For my birthday a few weeks ago, I went to see Singin' in the Rain on the big screen in Times Square. The picture (a term we don't use any more unfortunately) was presented by TMC as part of the film's sixtieth anniversary. What a revelation! I saw things that you can't possibly see on a little screen, facial expressions for one thing. Their subtlety really stood out, Gene Kelly's being memorable. The man could really act with his face as well as his legs. Speaking of which, the power and beauty of the dancing is altogether different when writ large. Its stunning right-in-your-face-ness, especially when Donald O'Conner and Kelly kick their legs towards an old world diction coach in Moses Supposes, knocks you back in your seat. You are witnessing the greatest dance sequences captured on film.
Filmed in 1952, during the golden age of the Hollywood musical, Singin' in the Rain is notable for looking back towards the beginning of Talkies, which included many a voice teacher's flight to the west coast to ride the sound wave. The Mid-Atlantic speech heard in the film by the character of Phoebe Dinsmore? It's hysterical (her name is too) when juxtaposed with the crass dialect of Jean Hagen's character, but accurately expresses the influence of the Old Italian School with its rounded vowels in film history.
This is seen in one sequence as Kelly sings a vaudeville number with chorines, progressing through various venues, singing the same tune, finally arriving in a classy Ziegfield number in white tie and tails, rounded tone with vaulted headdresses, visually expressing how elevated diction was synonymous with high style, having its roots in the art of bel canto. The distinction between classical and popular style is still with us, growing every more nuanced as evidenced in the new term: Commercial Contemporary Music (CCM). I think this is a good thing, as it defines as well as illustrates the range of expression possible. As it is, experience has shown that we really do learn by being able to contrast tonal values.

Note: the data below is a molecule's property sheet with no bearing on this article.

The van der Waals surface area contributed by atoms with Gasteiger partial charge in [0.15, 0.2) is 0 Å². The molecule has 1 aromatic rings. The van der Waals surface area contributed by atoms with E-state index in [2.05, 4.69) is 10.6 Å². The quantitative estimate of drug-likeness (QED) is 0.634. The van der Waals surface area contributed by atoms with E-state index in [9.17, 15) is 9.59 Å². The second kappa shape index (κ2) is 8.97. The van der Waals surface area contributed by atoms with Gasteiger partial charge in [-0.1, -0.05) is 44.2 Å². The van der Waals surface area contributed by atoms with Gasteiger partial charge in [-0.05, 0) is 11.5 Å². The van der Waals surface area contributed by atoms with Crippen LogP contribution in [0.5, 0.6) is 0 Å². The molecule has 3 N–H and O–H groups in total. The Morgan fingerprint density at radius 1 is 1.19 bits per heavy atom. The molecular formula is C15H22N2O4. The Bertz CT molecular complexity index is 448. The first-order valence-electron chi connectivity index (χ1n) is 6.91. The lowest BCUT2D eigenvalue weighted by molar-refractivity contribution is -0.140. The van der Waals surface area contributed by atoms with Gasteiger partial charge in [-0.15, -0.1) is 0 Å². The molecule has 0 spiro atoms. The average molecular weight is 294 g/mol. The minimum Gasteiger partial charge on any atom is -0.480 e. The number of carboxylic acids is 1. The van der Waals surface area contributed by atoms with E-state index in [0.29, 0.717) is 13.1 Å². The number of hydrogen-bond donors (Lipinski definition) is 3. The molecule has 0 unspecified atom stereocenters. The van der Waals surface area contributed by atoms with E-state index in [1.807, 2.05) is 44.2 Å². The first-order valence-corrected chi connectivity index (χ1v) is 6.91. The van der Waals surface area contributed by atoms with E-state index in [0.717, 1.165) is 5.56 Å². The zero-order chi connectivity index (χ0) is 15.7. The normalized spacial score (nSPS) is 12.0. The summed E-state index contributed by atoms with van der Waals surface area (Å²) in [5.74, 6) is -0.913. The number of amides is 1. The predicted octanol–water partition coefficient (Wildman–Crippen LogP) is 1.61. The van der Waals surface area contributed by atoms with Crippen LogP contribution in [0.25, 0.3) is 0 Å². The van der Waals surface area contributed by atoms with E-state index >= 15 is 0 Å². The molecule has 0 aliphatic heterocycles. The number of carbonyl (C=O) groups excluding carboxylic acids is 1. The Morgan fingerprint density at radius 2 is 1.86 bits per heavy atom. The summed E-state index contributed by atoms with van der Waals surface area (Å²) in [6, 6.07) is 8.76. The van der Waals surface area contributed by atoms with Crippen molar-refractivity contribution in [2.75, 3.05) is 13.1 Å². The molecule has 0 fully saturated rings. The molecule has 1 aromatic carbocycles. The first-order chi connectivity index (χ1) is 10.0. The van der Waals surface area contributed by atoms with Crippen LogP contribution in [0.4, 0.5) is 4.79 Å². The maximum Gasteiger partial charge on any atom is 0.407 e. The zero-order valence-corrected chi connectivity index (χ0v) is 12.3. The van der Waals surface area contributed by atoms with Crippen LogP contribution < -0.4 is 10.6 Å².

Cahn't or ceeeen't?
You haven't lived as a voice teacher until you find yourself having a similar moment in the studio. It happened to me when a young woman arrived dripping with diamonds, sheathed in a stunning black dress, and proceeded to howl through Happy Birthday. Having seen a leading soprano - and her first opera- the week before, she was determined to become an opera singer. Ok, I said. May I tell you what is involved in getting where you want to go? Scales, languages, learning to read music, the fine art of politics- and that's just for starters. Really? She said. I have to learn to read music?